12Project Metrics Used during estimation Used to monitor and control progressThe intent is twofoldMinimize the development scheduleAssess product quality on an ongoing basisLeads to a reduction in overall project cost
13Typical Project Metrics Effort/time per software engineering taskErrors uncovered per review hourScheduled vs. actual milestone datesChanges (number) and their characteristicsDistribution of effort on software engineering tasks
14Software Measurement S/W measurement can be categorized in two ways: Direct measures of the s/w process (e.g., cost and effort applied) and product (e.g., lines of code (LOC) produced, etc.)Indirect measures of the product (e.g., functionality, quality, complexity, etc.)Requires normalization of both size- and function-oriented metrics
15Size-Oriented Metrics (1) Lines of Code (LOC) can be chosen as the normalization valueExample of simple size-oriented metricsErrors per KLOC (thousand lines of code)Defects per KLOC$ per KLOCPages of documentation per KLOC
17Size-Oriented Metrics (3) Controversy regarding use of LOC as a key measureAccording to the proponentsLOC is an “artifact” of all s/w development projectsMany existing s/w estimation models use LOC or KLOC as a key inputAccording to the opponentsLOC measures are programming language dependentThey penalize well-designed but shorter programsCannot easily accommodate nonprocedural languagesDifficult to predict during estimation
18Function-Oriented Metrics The most widely used function-oriented metric is the function point (FP)Computation of the FP is based on characteristics of the software’s information domain and complexity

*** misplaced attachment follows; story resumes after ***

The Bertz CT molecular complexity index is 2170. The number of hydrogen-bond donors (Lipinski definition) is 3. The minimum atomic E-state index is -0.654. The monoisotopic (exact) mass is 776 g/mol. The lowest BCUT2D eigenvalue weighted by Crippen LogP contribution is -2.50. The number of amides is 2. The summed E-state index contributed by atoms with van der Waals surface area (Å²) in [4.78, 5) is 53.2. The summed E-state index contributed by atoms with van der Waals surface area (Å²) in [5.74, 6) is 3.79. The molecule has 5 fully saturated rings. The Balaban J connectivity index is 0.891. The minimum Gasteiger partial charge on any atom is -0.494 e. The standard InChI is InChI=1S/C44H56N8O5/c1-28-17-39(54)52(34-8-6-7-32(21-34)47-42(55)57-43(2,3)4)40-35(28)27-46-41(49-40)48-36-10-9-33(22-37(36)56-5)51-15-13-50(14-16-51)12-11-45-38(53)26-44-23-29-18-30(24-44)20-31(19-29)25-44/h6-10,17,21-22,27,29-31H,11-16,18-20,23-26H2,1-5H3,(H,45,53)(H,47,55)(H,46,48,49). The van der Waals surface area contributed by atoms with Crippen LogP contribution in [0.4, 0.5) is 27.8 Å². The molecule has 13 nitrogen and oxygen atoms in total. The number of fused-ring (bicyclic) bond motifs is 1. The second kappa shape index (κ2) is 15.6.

19Information DomainNumber of external inputs – from user or another applicationNumber of external outputsNumber of external inquiries – request from user that generates an on-line outputNumber of internal logical files (maintained by system)Number of external interface files (provides data but not maintained by system)19
21Analyzing the Information Domain 123525284401792[ × ∑(Fi)]count-total × [ ×∑(Fi)]
22Taking Complexity into Account Factors(Fi) are rated on a scale of 0 (not important)to 5 (essential)The following are some examples of these factors:Is high performance critical?Is the internal processing complex?Is the system to be used in multiple sites and/or by multiple organizations?Is the code designed to be reusable?Is the processing to be distributed?and so forth . . .
23Computing Function Points 123525284401792[ × ∑(Fi)]1.0798.44count-total × [ ×∑(Fi)]
24Uses of Function Points(FP) But how long will the project take and howmuch will it cost?If programmers in an organization produce average 16 function points per month. Thus . . .98.44 FP divided by 16 = 6 man-monthsIf the average programmer is paid $5,200 per month (including benefits), then the [labor] cost of the project will be . . .6 man-months X $5,200 = $31,200
25Pros & Cons of FP Controversy regarding use of FP as a key measure According to the proponentsIt is programming language independentCan be predicted before coding is startedAccording to the opponentsBased on subjective rather than objective dataHas no direct physical meaning – it’s just a number